What if we told you that your mother-in-law won’t be staying at your house for a weekend … because she’ll be staying at your house for a week? Or that your favorite football team didn’t lose a close game … because they got blown out and lost by three touchdowns? Or that you absolutely do not need to lose ten pounds … because you need to lose twenty? You’d probably stop engaging us in conversation. Understandable. But we’re going to have to ask you to pay attention just a little longer.
DDoS attacks on the decline
According to recent reports this past quarter was the second consecutive quarter in which we saw a decline in DDoS attacks, with an overall decline of 15% over the year. Not only that, but of their customers that reported a DDoS attack, only 1 in 6 experienced a subsequent attack, down from 1 in 4.
That all sounds like good news…right? Wrong.
The facts behind the figures
Hopefully by now we’ve Debbie Downer’d you into waiting for the second half of the story, because it’s a doozy. While numbers don’t lie and DDoS attacks are in fact on the decline, it’s not exactly exciting news for internet security.
While the number of overall DDoS attack incidents may be on the way down, what we’ve been seeing over the last two years is a major shift in DDoS scale and sophistication.
Instead of single-vector DDoS attacks designed to overwhelm a website’s resources and take the site offline temporarily or perhaps extort a one-time payment from the website owner, we’re seeing bots that are sophisticated enough to bypass common security measures, multi-vector attacks that are peaking at over 100 Gbps, DDoS attacks that are acting as smokescreens while networks are compromised with malware.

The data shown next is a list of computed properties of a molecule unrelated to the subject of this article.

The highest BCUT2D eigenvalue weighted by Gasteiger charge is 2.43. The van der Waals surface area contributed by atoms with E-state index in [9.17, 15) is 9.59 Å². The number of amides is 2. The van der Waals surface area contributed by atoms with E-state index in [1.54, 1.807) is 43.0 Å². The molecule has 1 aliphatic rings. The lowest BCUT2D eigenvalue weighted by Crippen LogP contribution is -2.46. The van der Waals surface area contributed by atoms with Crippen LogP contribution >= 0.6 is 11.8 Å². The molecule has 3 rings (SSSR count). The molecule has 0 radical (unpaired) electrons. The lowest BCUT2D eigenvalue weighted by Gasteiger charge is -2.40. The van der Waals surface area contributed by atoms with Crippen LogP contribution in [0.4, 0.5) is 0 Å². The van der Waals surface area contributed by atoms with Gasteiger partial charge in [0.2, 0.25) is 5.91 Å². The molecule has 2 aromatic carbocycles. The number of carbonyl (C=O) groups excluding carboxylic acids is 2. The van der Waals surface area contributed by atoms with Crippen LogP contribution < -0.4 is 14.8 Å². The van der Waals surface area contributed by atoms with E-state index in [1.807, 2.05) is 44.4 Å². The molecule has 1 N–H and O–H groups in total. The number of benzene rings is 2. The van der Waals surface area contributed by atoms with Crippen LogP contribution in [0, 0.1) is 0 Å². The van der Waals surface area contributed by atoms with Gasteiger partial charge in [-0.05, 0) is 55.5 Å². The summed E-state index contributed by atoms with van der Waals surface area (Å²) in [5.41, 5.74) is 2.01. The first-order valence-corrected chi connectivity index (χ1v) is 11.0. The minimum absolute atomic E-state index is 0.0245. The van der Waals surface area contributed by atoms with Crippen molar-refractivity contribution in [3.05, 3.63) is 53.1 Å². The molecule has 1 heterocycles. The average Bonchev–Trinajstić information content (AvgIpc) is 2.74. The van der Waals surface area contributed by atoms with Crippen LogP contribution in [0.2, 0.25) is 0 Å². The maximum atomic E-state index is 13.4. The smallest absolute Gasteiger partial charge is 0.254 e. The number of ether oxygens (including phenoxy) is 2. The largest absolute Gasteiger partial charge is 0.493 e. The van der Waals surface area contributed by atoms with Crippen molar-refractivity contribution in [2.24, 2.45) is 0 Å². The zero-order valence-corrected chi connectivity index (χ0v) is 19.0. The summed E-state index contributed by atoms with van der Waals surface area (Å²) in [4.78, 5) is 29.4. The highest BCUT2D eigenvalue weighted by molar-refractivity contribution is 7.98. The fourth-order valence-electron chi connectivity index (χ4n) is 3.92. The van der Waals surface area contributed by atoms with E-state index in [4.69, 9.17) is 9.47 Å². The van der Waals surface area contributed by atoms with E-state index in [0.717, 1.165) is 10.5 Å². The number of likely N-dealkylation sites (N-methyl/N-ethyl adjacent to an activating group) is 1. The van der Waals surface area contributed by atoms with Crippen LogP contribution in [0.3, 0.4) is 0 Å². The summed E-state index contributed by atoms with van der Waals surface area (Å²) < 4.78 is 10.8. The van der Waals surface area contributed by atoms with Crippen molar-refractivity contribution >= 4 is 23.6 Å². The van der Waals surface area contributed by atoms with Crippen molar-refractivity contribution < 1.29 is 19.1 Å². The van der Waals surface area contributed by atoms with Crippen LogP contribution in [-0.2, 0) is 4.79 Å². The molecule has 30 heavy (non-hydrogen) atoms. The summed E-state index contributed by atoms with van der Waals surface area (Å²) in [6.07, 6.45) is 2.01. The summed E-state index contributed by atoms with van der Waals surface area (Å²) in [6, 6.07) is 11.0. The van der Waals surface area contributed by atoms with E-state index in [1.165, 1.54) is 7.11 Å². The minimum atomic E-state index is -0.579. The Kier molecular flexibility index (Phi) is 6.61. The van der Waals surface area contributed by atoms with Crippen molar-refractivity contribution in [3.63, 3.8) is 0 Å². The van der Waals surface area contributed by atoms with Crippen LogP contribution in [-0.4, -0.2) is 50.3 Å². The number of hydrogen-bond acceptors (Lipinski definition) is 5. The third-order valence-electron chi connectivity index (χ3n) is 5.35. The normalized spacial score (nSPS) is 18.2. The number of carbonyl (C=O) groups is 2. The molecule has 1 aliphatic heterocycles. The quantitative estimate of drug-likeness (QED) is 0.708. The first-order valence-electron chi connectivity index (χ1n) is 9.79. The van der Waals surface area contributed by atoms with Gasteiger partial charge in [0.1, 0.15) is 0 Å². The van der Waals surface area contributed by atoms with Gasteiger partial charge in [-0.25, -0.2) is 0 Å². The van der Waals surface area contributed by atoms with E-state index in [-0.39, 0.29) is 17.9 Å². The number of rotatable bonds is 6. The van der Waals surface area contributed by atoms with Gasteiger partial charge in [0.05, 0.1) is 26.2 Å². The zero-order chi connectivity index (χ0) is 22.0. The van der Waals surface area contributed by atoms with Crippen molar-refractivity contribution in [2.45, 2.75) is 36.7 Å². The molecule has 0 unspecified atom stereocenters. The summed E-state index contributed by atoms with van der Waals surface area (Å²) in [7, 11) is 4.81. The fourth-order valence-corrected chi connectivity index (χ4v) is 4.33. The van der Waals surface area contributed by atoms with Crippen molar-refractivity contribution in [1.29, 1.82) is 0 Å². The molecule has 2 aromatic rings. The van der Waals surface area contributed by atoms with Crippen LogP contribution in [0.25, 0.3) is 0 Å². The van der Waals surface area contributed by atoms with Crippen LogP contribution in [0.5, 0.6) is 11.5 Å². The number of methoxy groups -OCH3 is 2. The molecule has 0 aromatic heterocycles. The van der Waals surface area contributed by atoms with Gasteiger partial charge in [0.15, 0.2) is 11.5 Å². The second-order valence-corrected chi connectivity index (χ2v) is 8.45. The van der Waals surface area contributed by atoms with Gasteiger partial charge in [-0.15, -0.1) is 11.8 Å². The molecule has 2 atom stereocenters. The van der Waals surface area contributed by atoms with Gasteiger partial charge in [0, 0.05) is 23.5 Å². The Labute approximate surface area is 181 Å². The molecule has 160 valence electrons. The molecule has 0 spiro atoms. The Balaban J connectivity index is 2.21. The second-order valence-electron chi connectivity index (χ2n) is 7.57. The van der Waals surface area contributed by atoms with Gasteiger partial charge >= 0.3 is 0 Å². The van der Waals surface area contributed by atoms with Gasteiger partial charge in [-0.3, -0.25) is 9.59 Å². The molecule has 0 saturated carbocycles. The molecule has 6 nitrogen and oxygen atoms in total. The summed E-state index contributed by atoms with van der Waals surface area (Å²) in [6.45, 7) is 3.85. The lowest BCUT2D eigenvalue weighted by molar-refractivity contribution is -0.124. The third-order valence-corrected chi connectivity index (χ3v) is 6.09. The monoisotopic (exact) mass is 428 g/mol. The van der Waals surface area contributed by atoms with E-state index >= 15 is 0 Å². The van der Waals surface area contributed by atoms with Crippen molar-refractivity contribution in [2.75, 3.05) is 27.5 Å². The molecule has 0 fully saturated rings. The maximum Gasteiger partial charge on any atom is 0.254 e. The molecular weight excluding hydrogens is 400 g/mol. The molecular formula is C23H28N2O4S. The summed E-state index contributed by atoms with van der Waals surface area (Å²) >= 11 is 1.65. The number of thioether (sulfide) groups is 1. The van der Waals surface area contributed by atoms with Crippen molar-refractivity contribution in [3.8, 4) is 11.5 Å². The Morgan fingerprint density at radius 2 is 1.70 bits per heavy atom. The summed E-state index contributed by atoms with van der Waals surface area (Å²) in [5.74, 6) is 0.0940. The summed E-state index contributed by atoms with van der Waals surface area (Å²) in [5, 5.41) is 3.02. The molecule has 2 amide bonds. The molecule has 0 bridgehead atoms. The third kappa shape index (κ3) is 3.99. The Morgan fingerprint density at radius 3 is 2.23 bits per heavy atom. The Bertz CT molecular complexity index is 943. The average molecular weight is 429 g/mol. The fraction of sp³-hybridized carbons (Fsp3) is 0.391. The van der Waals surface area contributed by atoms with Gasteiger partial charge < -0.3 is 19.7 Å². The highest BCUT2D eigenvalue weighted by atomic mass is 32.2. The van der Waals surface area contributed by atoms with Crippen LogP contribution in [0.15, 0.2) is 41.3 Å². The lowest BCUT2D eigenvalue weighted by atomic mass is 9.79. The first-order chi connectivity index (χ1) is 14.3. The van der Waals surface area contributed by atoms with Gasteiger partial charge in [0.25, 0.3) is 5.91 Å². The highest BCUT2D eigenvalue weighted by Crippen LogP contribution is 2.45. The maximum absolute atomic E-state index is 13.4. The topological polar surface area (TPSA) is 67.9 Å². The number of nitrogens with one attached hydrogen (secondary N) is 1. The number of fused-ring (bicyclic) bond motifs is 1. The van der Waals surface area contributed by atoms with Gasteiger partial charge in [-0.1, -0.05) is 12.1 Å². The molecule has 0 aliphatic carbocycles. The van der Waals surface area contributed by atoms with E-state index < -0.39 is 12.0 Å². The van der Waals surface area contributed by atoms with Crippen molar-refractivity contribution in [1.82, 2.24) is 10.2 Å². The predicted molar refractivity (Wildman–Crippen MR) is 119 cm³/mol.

With all of those new threats out there, it’s no surprise that subsequent attacks are becoming less common. Think of it this way: a mugger isn’t going to waste his time and energy slapping you seven times if he can knock you out with one square punch to the face. And these hackers? Not only have they learned how to one-punch, but those punches are nearly nuclear.
What it all means
In the past, DDoS attacks were easy strategies for part-time hackers that were looking to be an annoyance. Minor havoc they could wreak in between rounds of World of Warcraft. While those relatively low-scale attacks that take down a website for a few hours still exist, they are largely not what we’re dealing with anymore.
With industries like online gaming dealing in the billions of dollars, DDoS attacks have become below-the-belt ways for some insidious groups to deal with their rivals, or for professional hackers to steal personal and financial information.
Forget taking down a website, without professional DDoS mitigation protection, a major DDoS attack could shut down an entire company. That’s not even mentioning how many hundreds of millions of users’ personal and financial information is stored in online networks.
Recent attacks on two separate Sony networks were believed to be DDoS smokescreens designed to distract from an intrusion on the networks.
Few week later a DDoS mitigation provider (Incapsula) reported another massive DDoS attack – on another video game company – in which the offenders were also trying to use DDoS to mask similar hacking attempts. In this case, the attack lasted for a record setting 38 days, generating 51,000,000 + Gigabits of malicious traffic.
But video gaming companies are not the only targets. DDoS threats exist across all online industries. No website with any sort of intellectual property, data, e-commerce, customers or competitors is immune.
The next step
If you’re a fervent and possibly delusional optimist, you can certainly sit back and hope that the decline in DDoS attacks somehow leads to a decline in the scale and sophistication of DDoS attacks. But we would recommend not doing that. If we know hackers, and sadly, we do, DDoS attacks may continue to become less common, but that’s because they will only continue to become more effective. Bigger, faster, stronger and more devastating.
Now is not the time to ease up on internet security. If anything, it’s the time to double down on mitigation protection. For the good of your website, your web presence, your data, and your customers. The bottom line is that mitigation protection is essential for your bottom line.